Alzheimer's caregivers need help, Pa. panel told

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Government and private efforts to find proven ways to treat or cure Alzheimer's patients have accomplished less than anyone hoped thus far, with success on those goals now deemed -- at best -- to be years away.

A succession of speakers at a forum in Oakland last week focused instead on potential help that could be more realistically achieved for someone else: the patients' caregivers.

The state needs to find ways to provide more relief and education and training to support the family members shouldering the burden of keeping some 400,000 Pennsylvanians with dementia out of nursing homes, various individuals told the state's Alzheimer's Disease Planning Committee on Tuesday at the University of Pittsburgh.

The committee, created by Gov. Tom Corbett early this year with a one-year timetable to recommend ways to address the growing devastation of the disease, held the last of six sessions around the state to hear concerns from the public. Some two dozen speakers from local social services, medical and research fields made presentations during the three-hour meeting, with the most evocative coming from close relatives of Alzheimer's patients.

"It's the longest grieving process that I know about," said Gwen Ogle, a longtime volunteer involved with aging services of the Valley Care Association in Sewickley, who had to learn care strategies and issues firsthand when her husband was diagnosed with dementia at age 60.

Even with her own knowledge and support from friends and family, she said, "I really was totally unprepared to become a caregiver. ... I learned the hard way."

Thomas Lauritzen of McMurray said he and his wife have spent the past six years caring for her mother, whom he described as lacking any motivation to do things for herself as a person with moderate Alzheimer's. Their use of an adult day care center helps relieve the strain, but their options are limited if they need to get away from home for a couple of days.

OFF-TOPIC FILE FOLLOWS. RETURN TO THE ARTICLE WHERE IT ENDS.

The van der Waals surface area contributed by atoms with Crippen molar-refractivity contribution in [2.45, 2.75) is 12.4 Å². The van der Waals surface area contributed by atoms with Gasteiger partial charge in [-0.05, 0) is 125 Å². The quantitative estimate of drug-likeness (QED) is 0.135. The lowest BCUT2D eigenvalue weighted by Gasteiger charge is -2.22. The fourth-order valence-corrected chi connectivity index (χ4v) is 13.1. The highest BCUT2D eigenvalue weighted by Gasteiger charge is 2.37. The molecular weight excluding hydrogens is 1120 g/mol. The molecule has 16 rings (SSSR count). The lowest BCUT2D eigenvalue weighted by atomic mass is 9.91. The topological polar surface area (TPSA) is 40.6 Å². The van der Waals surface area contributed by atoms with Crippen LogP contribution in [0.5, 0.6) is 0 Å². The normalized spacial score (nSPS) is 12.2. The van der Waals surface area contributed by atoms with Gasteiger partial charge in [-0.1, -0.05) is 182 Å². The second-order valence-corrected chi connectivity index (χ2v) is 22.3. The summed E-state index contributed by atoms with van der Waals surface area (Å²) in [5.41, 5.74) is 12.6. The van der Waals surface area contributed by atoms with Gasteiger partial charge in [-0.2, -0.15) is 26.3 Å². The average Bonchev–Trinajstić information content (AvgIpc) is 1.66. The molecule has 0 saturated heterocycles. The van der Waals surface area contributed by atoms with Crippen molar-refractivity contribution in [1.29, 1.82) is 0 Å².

"If respite care were available for a short time, a weekend even, it would be very valuable, but it is cost-prohibitive," Mr. Lauritzen said. "We need to do something about that for caregivers."

Leslie Grenfell, executive director of the Southwestern Pennsylvania Area Agency on Aging, which covers Washington, Fayette and Greene counties, described a Bentleyville family that was receiving $200 in monthly caregiver support from the state. The money could have helped pay for respite services, thus allowing a night or two away from the stress of family duties, but the family had to use it to cover incontinence supplies instead.

The cost of either in-home or in-facility respite care to provide a temporary break usually exceeds any financial assistance the state provides, and many households don't qualify anyway because of income restrictions, Ms. Grenfell said. There is no such assistance specifically for families caring for a person with Alzheimer's or a related dementia.

University of Pittsburgh researchers and other speakers spoke of multiple studies that have shown increased illness, depression and mortality among caregivers who wear down under the strain of caring for spouses or parents who have lost the ability to care for themselves, interact socially or respond with love and appreciation for their caregivers.

Brian Duke, the state secretary of aging who heads the governor's Alzheimer's committee, acknowledged the need for respite aid and other family caregiver services has been a theme throughout the public forums held this summer. Direct state spending on Alzheimer's at present amounts to just $250,000 annually given to two Alzheimer's Association chapters for outreach efforts, and it's unclear if the state has any resources to increase that, Mr. Duke said.

He said he expects the committee's recommendations, which are to be delivered to the governor by February, will include a focus on improved state links with agencies and institutions that serve or interact with individuals and caregivers affected by dementia.

"The state can be a catalyst," even if it is limited in what it can do to solve such a broad disease itself, Mr. Duke said. "We're learning about the gaps that exist between existing programs and funding and what may be achieved in the community with some new community partnerships."

state - health

Gary Rotstein: or 412-263-1255.


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